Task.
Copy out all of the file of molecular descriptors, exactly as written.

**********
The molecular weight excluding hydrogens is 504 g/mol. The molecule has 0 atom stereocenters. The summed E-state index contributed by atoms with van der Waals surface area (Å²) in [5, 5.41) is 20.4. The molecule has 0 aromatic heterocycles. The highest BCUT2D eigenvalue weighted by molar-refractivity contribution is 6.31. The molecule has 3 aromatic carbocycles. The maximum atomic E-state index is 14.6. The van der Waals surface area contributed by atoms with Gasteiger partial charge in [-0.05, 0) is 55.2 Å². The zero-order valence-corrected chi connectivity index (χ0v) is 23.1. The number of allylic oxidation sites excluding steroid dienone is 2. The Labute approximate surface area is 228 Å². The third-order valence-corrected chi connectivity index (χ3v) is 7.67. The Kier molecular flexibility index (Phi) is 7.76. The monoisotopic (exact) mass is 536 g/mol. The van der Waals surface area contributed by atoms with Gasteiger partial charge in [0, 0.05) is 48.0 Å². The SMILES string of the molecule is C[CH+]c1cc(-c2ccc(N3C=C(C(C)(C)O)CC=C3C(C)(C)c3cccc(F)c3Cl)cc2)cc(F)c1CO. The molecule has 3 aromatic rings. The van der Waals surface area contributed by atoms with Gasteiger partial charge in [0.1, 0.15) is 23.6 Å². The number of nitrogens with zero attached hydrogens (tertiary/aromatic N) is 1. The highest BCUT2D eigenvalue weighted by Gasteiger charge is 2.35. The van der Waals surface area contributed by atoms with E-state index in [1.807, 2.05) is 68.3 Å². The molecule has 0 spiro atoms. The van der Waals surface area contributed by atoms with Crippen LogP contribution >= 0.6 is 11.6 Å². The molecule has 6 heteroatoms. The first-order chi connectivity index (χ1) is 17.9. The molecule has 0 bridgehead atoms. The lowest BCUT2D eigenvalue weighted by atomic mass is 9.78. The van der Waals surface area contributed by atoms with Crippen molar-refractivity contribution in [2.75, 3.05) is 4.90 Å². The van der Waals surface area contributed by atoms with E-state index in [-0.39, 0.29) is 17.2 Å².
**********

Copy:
The molecular weight excluding hydrogens is 504 g/mol. The molecule has 0 atom stereocenters. The summed E-state index contributed by atoms with van der Waals surface area (Å²) in [5, 5.41) is 20.4. The molecule has 0 aromatic heterocycles. The highest BCUT2D eigenvalue weighted by molar-refractivity contribution is 6.31. The molecule has 3 aromatic carbocycles. The maximum atomic E-state index is 14.6. The van der Waals surface area contributed by atoms with Gasteiger partial charge in [-0.05, 0) is 55.2 Å². The zero-order valence-corrected chi connectivity index (χ0v) is 23.1. The number of allylic oxidation sites excluding steroid dienone is 2. The Labute approximate surface area is 228 Å². The third-order valence-corrected chi connectivity index (χ3v) is 7.67. The Kier molecular flexibility index (Phi) is 7.76. The monoisotopic (exact) mass is 536 g/mol. The van der Waals surface area contributed by atoms with Gasteiger partial charge in [0, 0.05) is 48.0 Å². The SMILES string of the molecule is C[CH+]c1cc(-c2ccc(N3C=C(C(C)(C)O)CC=C3C(C)(C)c3cccc(F)c3Cl)cc2)cc(F)c1CO. The molecule has 3 aromatic rings. The van der Waals surface area contributed by atoms with Gasteiger partial charge in [0.1, 0.15) is 23.6 Å². The number of nitrogens with zero attached hydrogens (tertiary/aromatic N) is 1. The highest BCUT2D eigenvalue weighted by Gasteiger charge is 2.35. The van der Waals surface area contributed by atoms with E-state index in [1.807, 2.05) is 68.3 Å². The molecule has 0 spiro atoms. The van der Waals surface area contributed by atoms with Crippen LogP contribution >= 0.6 is 11.6 Å². The molecule has 6 heteroatoms. The first-order chi connectivity index (χ1) is 17.9. The molecule has 0 bridgehead atoms. The lowest BCUT2D eigenvalue weighted by atomic mass is 9.78. The van der Waals surface area contributed by atoms with Crippen molar-refractivity contribution in [2.75, 3.05) is 4.90 Å². The van der Waals surface area contributed by atoms with E-state index in [-0.39, 0.29) is 17.2 Å².